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Friday Cyber News, August 17 2018

Cyber technology-related news and links from around the web, for the week of 8/11 - 8/17:

1. Facebook hasn't been doing enough to take down anti-Rohingya and anti-Muslim posts coming out of Myanmar, perhaps because they lack sufficient Burmese speakers to evaluate content. The perception that social media companies aren't doing enough to safeguard their users--in terms of their physical security, as in Myanmar, or their data privacy--have led businesspeople and researchers to become privacy advocates where they see a lack of oversight. State governments also have the opportunity to step into the federal policy vacuum around data security and privacy. [Reuters; NYT Magazine; The Century Foundation]

2. The reuse of code between two CIA communications systems allowed Chinese intelligence to intercept messages in 2010-2012 and identify CIA assets, leading to the execution of dozens of suspected spies. [Foreign Policy]

3. AT&T is being sued for $224M over lax account-recovery methods that facilitate SIM-swapping attacks that led to the theft of $24M cryptocurrency from the litigant. [The Hill]

4. This week in vulnerabilities: Foreshadow is a new speculative execution vulnerability that affects memory protected by Intel's SGX secure enclave. Man-in-the-disk is a new intrusion attack on Android apps that allows the silent installation of malware. [Wired; Cyberscoop]

5. A presentation at the Usenix security conference this week indicates that a 1% increase in power demand could take down the electric grid in a market like California--and that this bump could come from a botnet of a few thousand hacked water heaters and air conditioners. [Wired]

6.​ The California Cybersecurity Information Center is automatically analyzing social media data to identify potential threats, and is doing well enough at it that they were able to alert firefighters about a wildfire that had been reported on Twitter before it was phoned in. Another Californian story: Dr Hans Keirstad, Democratic opponent of Representative Dana Rohrbacher, was the target of attacks against his email, website, hosting service, and Twitter account. [RouteFifty; Rolling Stone]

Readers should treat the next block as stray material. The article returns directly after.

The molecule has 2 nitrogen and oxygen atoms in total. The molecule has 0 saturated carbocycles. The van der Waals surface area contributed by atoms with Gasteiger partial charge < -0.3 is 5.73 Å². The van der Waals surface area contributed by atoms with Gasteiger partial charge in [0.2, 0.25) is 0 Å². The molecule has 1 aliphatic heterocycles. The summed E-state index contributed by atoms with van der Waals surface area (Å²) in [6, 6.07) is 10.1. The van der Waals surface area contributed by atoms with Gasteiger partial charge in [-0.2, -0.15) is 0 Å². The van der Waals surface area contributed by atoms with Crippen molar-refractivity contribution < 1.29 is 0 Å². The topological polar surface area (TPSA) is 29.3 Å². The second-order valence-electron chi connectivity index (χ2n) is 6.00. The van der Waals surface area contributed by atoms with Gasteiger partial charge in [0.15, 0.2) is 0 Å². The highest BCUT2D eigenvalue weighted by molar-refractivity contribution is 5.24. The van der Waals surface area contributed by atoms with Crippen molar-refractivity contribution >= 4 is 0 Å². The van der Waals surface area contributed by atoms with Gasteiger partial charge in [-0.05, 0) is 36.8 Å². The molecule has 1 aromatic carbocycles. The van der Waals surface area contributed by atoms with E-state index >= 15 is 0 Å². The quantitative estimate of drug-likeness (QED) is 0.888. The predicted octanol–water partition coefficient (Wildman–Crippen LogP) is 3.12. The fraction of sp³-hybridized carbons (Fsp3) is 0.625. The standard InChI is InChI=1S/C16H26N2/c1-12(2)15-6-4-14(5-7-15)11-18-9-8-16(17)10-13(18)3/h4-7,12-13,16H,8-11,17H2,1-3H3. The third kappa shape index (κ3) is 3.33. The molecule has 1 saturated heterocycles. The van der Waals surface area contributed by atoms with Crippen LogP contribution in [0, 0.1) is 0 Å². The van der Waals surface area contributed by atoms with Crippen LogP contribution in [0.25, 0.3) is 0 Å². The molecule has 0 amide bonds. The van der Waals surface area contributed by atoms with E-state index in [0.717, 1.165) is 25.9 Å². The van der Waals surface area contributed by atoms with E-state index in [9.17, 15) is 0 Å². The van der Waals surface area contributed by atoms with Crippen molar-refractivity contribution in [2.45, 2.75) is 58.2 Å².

7. A presentation at Defcon demonstrated that four brands of police webcam can be remotely tracked and accessed, and their recordings can be manipulated and reuploaded, or deleted, without any indication that the original recordings were tampered with. [Wired]

8. Academics' interest in blockchain research is increasing, including at Stanford's Center for Blockchain Research, where research topics include verifiable delay functions and information compression for more efficient storage. [Inside Higher Ed]

9. Brazil has a new data protection rule that requires companies to inform users when their information is being collected, and to delete it when the business relationship concludes or the user requests to not be contacted again. [ZDnet]

10. "One agency plans to lock employees in a room until they learn cyber hygiene." Guess which one! No, not the NSA, it's the National Geospace-Intelligence Agency, which will be using two weeklong cyber escape room games as training tools. [Nextgov]

Thanks for reading,

Stanford Cyber Initiative

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